This is a comprehensive guide on converting RAW to JPEG using various devices and software.
Whether you’re a seasoned photographer or a beginner, understanding how to convert your RAW files into a more accessible image format like JPEG is crucial.
I’ll walk you through the process step-by-step, using popular tools and devices, so you can easily share, print, or edit your RAW files or JPEG images.
I’ll also include some tips on getting the most out of each image format.
RAW to JPEG conversion is actually really simple when you know how so let’s dive in!
Table of Contents
How to Convert RAW to JPEG (Using Various Devices & Software)
There are multiple ways to convert raw files to JPEG format depending on what device or software you own.
Below you’ll find the most commonly requested methods and an explanation of how to make the conversion yourself.
How to Convert RAW to JPEG on Mac
Converting files from RAW to JPEG using a Mac is a straightforward procedure due to Mac’s free editing tool, Preview.
Most people assume that Preview is simply for viewing images on your Mac, but take a closer look and you’ll find it includes a small selection of editing options.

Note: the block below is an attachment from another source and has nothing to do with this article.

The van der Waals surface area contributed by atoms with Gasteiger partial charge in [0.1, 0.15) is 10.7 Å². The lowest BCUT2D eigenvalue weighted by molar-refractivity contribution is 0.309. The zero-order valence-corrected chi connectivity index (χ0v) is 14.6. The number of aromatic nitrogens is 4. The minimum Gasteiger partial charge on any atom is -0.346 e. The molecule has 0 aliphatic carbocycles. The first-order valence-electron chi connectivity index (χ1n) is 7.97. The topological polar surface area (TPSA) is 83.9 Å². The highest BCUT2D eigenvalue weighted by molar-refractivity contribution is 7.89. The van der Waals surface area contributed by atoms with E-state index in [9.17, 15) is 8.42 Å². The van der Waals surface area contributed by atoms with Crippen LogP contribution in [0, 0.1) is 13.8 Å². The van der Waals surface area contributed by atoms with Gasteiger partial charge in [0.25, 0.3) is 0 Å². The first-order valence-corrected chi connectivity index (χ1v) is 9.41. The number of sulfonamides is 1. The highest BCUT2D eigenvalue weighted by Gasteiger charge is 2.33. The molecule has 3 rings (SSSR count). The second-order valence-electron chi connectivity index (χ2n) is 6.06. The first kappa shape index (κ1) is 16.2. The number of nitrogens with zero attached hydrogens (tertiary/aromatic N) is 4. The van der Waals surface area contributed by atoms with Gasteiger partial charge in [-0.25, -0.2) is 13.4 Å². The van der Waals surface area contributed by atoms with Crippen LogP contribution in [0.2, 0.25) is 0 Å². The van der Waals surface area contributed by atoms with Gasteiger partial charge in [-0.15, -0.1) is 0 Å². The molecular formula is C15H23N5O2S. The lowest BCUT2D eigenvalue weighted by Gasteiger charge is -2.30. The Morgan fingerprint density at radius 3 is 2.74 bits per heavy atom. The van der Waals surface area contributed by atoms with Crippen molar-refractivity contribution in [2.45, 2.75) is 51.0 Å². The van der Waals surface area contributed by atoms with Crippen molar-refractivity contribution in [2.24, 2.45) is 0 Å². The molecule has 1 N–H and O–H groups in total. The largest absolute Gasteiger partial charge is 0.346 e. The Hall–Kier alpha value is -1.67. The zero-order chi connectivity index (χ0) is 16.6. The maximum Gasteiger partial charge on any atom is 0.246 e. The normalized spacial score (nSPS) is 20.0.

To convert the file to JPEG first open your RAW image in Preview.
Right-click on the file you wish to open and select Open with > Preview.
When the file is open in Preview you can simply choose to save it as a JPEG file.
Click on File and then from the drop-down menu select Export.
A pop-up window will appear and here in the box beside Format: you can select to save the file as a JPEG instead in RAW format.
Once selected hit the Save button and your image will now be converted to a JPEG format.
The original RAW file of the image will still exist, now you will have two copies a Raw file and a JPEG file.
You can also convert PNG TIFF and PDF files to JPEG using this technique on your Mac.
How to Convert RAW to JPEG on Windows
Similarly to Mac Windows comes with a free editing app, called Photo.
You can convert your RAW images to JPEG files using Photo.
Open your RAW file in Photo by right-clicking on your file and selecting Open With > Photos.
When the RAW files are open in Photo the procedure is easy, simply select Save As from the top menu bar.
Select Save As and from the drop-down menu beside select JPEG.
Set your choice of location and hit Save.
How to Convert RAW to JPEG on iPhone
Apple’s ProRAW format allows iPhone users to shoot RAW files from their iPhones.
You might be confused by the.DNG extension on the photo file, but nonetheless it is still a RAW file.
The Pro RAW file stores 10 to 12 times more information than a normal photo, retaining the extra information needed for post-shoot edits.